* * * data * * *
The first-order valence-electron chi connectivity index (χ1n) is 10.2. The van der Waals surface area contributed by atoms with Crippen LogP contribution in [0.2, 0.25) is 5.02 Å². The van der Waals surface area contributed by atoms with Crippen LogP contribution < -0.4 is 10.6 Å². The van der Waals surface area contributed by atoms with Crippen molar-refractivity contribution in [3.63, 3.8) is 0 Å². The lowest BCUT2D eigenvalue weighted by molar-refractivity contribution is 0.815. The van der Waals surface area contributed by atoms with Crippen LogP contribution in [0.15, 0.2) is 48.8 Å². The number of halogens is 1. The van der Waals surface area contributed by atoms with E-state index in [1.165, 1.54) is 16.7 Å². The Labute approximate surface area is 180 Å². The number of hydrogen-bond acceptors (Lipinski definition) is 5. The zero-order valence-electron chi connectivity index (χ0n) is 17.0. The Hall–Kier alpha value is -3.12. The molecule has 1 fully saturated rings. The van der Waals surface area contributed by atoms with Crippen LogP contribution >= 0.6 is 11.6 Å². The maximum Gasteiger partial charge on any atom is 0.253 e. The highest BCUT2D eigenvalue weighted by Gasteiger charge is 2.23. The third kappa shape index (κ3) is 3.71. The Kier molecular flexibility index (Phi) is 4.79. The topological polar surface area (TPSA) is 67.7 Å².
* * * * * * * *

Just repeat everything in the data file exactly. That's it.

The first-order valence-electron chi connectivity index (χ1n) is 10.2. The van der Waals surface area contributed by atoms with Crippen LogP contribution in [0.2, 0.25) is 5.02 Å². The van der Waals surface area contributed by atoms with Crippen LogP contribution < -0.4 is 10.6 Å². The van der Waals surface area contributed by atoms with Crippen molar-refractivity contribution in [3.63, 3.8) is 0 Å². The lowest BCUT2D eigenvalue weighted by molar-refractivity contribution is 0.815. The van der Waals surface area contributed by atoms with Crippen LogP contribution in [0.15, 0.2) is 48.8 Å². The number of halogens is 1. The van der Waals surface area contributed by atoms with E-state index in [1.165, 1.54) is 16.7 Å². The Labute approximate surface area is 180 Å². The number of hydrogen-bond acceptors (Lipinski definition) is 5. The zero-order valence-electron chi connectivity index (χ0n) is 17.0. The Hall–Kier alpha value is -3.12. The molecule has 1 fully saturated rings. The van der Waals surface area contributed by atoms with Crippen LogP contribution >= 0.6 is 11.6 Å². The maximum Gasteiger partial charge on any atom is 0.253 e. The highest BCUT2D eigenvalue weighted by Gasteiger charge is 2.23. The third kappa shape index (κ3) is 3.71. The Kier molecular flexibility index (Phi) is 4.79. The topological polar surface area (TPSA) is 67.7 Å².